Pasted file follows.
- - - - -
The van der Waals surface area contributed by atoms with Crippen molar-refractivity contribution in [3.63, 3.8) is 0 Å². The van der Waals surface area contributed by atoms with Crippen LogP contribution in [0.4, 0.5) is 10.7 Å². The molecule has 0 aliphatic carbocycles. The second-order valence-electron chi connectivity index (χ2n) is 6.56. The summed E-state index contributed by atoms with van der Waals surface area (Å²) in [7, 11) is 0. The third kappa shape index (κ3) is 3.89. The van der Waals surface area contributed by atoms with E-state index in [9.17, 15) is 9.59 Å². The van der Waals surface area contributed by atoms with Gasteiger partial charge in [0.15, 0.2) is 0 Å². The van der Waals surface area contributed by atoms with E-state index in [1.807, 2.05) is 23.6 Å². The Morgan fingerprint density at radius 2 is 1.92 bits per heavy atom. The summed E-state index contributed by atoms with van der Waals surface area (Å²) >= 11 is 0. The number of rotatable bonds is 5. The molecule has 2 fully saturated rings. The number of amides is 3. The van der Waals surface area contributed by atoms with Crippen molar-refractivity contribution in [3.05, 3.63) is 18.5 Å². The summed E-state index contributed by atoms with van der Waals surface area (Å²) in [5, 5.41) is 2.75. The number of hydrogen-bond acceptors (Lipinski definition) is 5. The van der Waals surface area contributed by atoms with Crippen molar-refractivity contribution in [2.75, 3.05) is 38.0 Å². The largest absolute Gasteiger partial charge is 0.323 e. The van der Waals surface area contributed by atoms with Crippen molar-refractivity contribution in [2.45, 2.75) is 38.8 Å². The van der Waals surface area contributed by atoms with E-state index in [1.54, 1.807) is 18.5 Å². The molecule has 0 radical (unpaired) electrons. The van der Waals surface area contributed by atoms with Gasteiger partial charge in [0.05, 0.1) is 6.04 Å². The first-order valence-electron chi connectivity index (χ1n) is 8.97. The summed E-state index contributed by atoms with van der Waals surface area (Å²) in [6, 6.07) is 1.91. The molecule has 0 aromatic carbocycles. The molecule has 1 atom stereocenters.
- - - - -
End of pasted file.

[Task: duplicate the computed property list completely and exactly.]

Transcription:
The van der Waals surface area contributed by atoms with Crippen molar-refractivity contribution in [3.63, 3.8) is 0 Å². The van der Waals surface area contributed by atoms with Crippen LogP contribution in [0.4, 0.5) is 10.7 Å². The molecule has 0 aliphatic carbocycles. The second-order valence-electron chi connectivity index (χ2n) is 6.56. The summed E-state index contributed by atoms with van der Waals surface area (Å²) in [7, 11) is 0. The third kappa shape index (κ3) is 3.89. The van der Waals surface area contributed by atoms with E-state index in [9.17, 15) is 9.59 Å². The van der Waals surface area contributed by atoms with Gasteiger partial charge in [0.15, 0.2) is 0 Å². The van der Waals surface area contributed by atoms with E-state index in [1.807, 2.05) is 23.6 Å². The Morgan fingerprint density at radius 2 is 1.92 bits per heavy atom. The summed E-state index contributed by atoms with van der Waals surface area (Å²) >= 11 is 0. The number of rotatable bonds is 5. The molecule has 2 fully saturated rings. The number of amides is 3. The van der Waals surface area contributed by atoms with Crippen molar-refractivity contribution in [3.05, 3.63) is 18.5 Å². The summed E-state index contributed by atoms with van der Waals surface area (Å²) in [5, 5.41) is 2.75. The number of hydrogen-bond acceptors (Lipinski definition) is 5. The van der Waals surface area contributed by atoms with Crippen molar-refractivity contribution in [2.75, 3.05) is 38.0 Å². The largest absolute Gasteiger partial charge is 0.323 e. The van der Waals surface area contributed by atoms with Crippen molar-refractivity contribution in [2.45, 2.75) is 38.8 Å². The van der Waals surface area contributed by atoms with E-state index in [1.54, 1.807) is 18.5 Å². The molecule has 0 radical (unpaired) electrons. The van der Waals surface area contributed by atoms with Gasteiger partial charge in [0.05, 0.1) is 6.04 Å². The first-order valence-electron chi connectivity index (χ1n) is 8.97. The summed E-state index contributed by atoms with van der Waals surface area (Å²) in [6, 6.07) is 1.91. The molecule has 0 aromatic carbocycles. The molecule has 1 atom stereocenters.